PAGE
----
Colorado’s “ban the box” law went into effect for employers with at least 11 employees, and it will apply to all employers in the state on September 1, 2021. These laws prevent employers from asking potential hires about their criminal history on applications, essentially banning the once-widely-used checkbox people marked to disclose their status as a former convict.
The New Law in Colorado
Like similar laws found in other states, Colorado’s “ban the box” legislative move is aimed at reducing under-employment among those with criminal histories. Any involvement with the criminal justice system can make it more difficult for a person to get a job, which creates a barrier to housing and their transition back to society.
Colorado’s law is not as restrictive as some other states, but it does bar employers from mentioning that individuals with criminal histories should not apply to job ads and employment applications. It also prevents employers from asking about or requiring the disclosure of a person’s criminal history on the initial application or during a job interview (if the criminal history is sealed or expunged from their record). Keep in mind that while an employer can’t ask about criminal history on an application, they can still run a criminal background check on an employee at any time. This means some employers in Colorado may ask for permission to run a criminal background check on an application instead.
If you feel you are being treated in an illegal manner by a prospective employer over your criminal history, contact a lawyer to ensure your rights are protected. However, keep in mind that if your complaint relates solely to a violation of the new “ban the box” law, you must take the matter to the Colorado Department of Labor.
Finding a Job with Previous Convictions
Although this new law was created with good intentions, its lack of restrictions means many people with past convictions will still struggle to find a job in Colorado. Since employers are still allowed to run criminal background checks, some applicants will still be left out of the consideration pool after initial contact with a potential employer.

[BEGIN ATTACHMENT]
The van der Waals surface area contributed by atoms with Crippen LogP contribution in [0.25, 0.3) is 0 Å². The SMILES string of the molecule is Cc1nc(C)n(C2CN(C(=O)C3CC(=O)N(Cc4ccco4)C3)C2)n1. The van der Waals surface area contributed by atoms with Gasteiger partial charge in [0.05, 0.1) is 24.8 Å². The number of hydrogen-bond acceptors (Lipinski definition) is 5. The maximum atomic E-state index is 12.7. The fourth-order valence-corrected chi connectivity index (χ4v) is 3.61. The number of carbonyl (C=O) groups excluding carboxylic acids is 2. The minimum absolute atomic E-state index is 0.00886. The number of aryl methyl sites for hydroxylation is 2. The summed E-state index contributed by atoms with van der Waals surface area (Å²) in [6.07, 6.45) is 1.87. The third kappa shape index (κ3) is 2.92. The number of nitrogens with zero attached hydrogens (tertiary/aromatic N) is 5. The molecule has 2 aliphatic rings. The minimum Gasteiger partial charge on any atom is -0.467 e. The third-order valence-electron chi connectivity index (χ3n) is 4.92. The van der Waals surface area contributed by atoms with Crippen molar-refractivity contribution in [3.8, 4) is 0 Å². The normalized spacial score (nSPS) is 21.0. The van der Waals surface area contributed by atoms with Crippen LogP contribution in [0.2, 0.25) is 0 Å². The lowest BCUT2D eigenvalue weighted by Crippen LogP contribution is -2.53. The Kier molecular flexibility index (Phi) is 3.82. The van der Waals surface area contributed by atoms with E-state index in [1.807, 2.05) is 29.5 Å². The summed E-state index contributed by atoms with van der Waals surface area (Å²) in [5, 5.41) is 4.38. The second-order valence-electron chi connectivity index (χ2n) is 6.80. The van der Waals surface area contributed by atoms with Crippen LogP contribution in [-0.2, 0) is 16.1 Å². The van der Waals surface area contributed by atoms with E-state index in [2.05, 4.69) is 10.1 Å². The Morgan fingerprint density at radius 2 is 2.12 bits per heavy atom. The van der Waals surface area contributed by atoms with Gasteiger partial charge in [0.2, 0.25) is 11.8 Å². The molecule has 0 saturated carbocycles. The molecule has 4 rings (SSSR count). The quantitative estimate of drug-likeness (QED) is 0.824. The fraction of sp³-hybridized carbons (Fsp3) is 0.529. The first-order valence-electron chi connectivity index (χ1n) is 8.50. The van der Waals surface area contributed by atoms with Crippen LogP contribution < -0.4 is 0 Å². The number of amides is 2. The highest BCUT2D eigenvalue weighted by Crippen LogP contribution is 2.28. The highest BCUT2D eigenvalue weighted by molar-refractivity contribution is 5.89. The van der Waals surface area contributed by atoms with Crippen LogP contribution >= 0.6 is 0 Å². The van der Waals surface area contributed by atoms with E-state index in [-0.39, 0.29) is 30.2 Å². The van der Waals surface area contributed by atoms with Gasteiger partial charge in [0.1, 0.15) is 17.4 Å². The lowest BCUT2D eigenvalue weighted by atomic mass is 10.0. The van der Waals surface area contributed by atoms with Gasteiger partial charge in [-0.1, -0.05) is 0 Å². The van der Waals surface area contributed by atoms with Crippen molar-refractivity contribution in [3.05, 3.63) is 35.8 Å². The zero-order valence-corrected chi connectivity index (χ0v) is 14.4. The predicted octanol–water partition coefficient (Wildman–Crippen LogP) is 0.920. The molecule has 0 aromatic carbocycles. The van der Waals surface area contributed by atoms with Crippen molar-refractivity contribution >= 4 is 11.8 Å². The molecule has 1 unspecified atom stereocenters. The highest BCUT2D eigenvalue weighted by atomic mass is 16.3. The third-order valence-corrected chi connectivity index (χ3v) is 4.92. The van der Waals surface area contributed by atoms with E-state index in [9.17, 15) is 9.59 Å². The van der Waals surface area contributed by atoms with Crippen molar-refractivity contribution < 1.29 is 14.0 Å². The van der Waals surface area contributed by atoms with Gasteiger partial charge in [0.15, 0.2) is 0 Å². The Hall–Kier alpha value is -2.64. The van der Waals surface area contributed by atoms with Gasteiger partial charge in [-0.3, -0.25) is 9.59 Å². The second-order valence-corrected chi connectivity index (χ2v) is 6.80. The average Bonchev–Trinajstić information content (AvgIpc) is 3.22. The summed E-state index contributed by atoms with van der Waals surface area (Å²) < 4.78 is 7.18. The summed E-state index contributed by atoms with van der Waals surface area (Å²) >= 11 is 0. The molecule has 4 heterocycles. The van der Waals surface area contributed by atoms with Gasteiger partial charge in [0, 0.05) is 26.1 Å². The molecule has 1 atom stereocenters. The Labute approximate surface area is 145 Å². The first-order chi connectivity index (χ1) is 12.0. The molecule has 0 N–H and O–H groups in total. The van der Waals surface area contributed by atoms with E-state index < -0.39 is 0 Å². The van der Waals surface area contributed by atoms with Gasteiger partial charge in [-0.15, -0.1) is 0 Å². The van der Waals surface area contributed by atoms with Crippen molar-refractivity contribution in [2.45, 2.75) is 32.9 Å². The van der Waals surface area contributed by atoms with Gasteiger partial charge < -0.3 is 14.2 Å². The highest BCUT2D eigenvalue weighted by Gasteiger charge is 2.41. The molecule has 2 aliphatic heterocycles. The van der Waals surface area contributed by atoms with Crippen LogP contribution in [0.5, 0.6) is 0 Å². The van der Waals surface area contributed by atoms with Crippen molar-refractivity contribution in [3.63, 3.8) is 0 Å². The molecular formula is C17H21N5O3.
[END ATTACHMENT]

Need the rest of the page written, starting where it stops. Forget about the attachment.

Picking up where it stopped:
In some cases, people can have a conviction expunged or sealed, making it less likely an employer will see it. Whether this applies to you depends on your conviction, so speak to a criminal lawyer in Denver, CO for help. If you were arrested but were never charged with a crime, or you were charged but never convicted, you have a good chance of having your records sealed.
Whether you think you can have your conviction sealed or expunged, be aware that it is a process that must go through the court. Your attorney will help you with completing the paperwork and fulfilling other legal requirements. If getting your record sealed or expunged is not an option in your case, you can still try to position yourself for job search success. Do some research so you don’t waste time and unnecessary frustration by applying for jobs that your conviction will disqualify you from. Network with friends, family, and other people; you may just land a job you would not have otherwise found this way.
Thanks to the Law Office of Richard J. Banta, P.C. for their insight into getting a job despite having a criminal history.